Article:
How to Eat a Rattlesnake

My mother made a point of raising well-spoken Oklahomans. In her household, country participles like “brang” were tantamount to slurs. I was a soft boy who spent most of my time indoors, leafing through Mom’s glossy magazines or choreographing dances with my sister to the theme song of “Three’s Company.” Well-meaning adults pushed me toward an array of alternative activities: sports of all kinds, hunting, shooting guns, driving A.T.V.s. As it turned out, I was totally lacking whatever instinct propelled other little boys toward breaking rules and bones. Instead, I ended up engaged in the most perilous sport of all: being a pansy in rural America. At home and at school, I racked up quite the list of nicknames, including crybaby, sissy, fairy, or—as I was known to telemarketers who called on the landline—“Ma’am.”

My only exposure to stereotypically masculine pursuits came from my mom’s brother, my Uncle John. He would arrive at the house with little notice, wearing hiking boots and a short-sleeved shirt with sunglasses tucked into the front pocket. He was unusually tall for a Hernandez sibling, just over six feet, with salt-and-pepper hair. My sister and I would put on sneakers and follow him to his pickup truck and the adventures, for better or for worse, would begin. “If you fall, fall to the left!” he would shout, as we teetered across a concrete dam in a wildlife refuge, with water on one side of us and a long fall on the other. “Don’t make any sudden moves!” he’d command, when a herd of bison set upon his truck as my sister and I clung to each other in the open bed. “Eh, it’s nothing,” he’d say later, sitting at Braum’s, the ice-cream place where all excursions ended, as blood seeped from a gash in his leg.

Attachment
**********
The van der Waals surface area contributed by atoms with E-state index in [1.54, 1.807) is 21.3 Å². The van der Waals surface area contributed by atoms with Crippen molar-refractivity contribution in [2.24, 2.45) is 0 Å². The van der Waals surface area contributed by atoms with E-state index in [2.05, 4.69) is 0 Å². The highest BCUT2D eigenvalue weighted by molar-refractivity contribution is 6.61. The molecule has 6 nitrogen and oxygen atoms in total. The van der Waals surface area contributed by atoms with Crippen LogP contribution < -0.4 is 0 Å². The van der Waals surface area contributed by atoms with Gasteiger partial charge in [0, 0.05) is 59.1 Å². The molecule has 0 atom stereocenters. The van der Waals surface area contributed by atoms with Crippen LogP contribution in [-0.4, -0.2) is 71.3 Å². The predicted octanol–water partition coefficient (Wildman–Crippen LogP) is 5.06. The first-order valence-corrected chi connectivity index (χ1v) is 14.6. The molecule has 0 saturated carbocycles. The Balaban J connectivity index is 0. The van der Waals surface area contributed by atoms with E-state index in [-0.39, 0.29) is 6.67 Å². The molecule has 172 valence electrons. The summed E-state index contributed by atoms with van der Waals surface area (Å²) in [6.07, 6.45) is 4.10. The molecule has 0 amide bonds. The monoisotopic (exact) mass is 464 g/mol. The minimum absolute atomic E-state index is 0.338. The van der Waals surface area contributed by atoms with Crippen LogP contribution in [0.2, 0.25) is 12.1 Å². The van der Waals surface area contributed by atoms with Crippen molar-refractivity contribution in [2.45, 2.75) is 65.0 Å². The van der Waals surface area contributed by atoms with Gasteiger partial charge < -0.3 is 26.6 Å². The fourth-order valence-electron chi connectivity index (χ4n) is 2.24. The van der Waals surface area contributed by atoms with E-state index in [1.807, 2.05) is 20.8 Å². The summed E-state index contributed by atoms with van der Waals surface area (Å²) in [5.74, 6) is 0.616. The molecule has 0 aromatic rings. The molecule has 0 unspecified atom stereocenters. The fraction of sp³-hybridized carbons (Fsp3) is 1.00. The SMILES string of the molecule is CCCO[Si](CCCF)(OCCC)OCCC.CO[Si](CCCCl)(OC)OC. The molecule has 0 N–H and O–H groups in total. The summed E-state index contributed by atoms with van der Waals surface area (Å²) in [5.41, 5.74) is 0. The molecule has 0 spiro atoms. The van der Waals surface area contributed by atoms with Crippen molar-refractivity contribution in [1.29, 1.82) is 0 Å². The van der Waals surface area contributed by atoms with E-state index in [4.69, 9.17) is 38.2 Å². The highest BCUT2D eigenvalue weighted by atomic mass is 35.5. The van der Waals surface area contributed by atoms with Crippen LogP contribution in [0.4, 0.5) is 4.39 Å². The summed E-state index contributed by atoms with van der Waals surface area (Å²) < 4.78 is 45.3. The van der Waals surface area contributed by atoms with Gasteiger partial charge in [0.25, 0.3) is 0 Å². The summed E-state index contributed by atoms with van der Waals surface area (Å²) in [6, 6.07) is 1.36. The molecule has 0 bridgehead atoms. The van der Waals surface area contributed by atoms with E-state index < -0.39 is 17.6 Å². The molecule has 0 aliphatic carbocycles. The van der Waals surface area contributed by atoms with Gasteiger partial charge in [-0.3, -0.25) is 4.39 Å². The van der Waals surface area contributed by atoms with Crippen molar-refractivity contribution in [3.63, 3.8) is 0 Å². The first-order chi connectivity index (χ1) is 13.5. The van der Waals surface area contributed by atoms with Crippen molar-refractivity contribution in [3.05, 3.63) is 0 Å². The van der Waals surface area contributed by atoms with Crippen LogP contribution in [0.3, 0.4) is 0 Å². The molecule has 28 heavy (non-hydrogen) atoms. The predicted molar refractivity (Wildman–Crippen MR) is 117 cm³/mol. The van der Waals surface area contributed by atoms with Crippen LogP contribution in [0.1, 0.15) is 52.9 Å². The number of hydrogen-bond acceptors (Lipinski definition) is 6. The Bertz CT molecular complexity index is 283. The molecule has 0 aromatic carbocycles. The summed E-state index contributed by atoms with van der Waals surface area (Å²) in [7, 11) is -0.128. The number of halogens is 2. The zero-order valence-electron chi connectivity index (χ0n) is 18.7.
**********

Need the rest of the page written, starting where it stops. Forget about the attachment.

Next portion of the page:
John was an avid and eccentric interpreter of country customs. He enjoyed committing asymmetrical warfare against the squirrels and grasshoppers who ravaged his garden; he would sometimes decapitate the insects and mount their heads atop his fence. (He did not, thank God, try this with the squirrels.) Each Christmas, he’d gift us decorative gourds that he’d painted himself, inlaid with delicate pine-needle stitching that he’d done while watching basketball on TV. He was the darkest-skinned sibling in the family and enjoyed making people squirm by referring to himself and his wife, my aunt Pat, as “chocolate and vanilla.”

Few events combined John’s interests in the natural world, craftsmanship, and danger like the annual Rattlesnake Festival, held in the nearby town of Apache. The spring I was nine, he took my sister and me. There were some perfunctory carnival rides—runtish roller coasters and a swinging Viking ship—as well as a competition for the best-dressed cowboy and cowgirl. But these were hardly the main draw. For fans of the Western diamondback rattlesnake, this was Woodstock. Craft booths sold snakeskin boots, saddles, wallets, and belts. Uncle John bought me a keychain fashioned out of a rattlesnake head, which seemed to both of us the height of fashion. The star attraction was the so-called snake pit, inside an old saloon, where the creatures were exhibited before being skinned.

LIVE RATTLERS,” a sign on the door promised. Behind a fenced-off area, a stubbled cowboy in rubber boots and denim stood in the center of a slithering heap, like a redneck Saint George and the Dragon. In his craggy hands he held a snake out for the crowd to admire. It flicked its tongue, curving its body into a muscular “S.”

“After this, we’ll eat one,” Uncle John told us.

“A rattlesnake?” It was as though he’d proposed feasting on flamingo meat, or roasted kindergartner.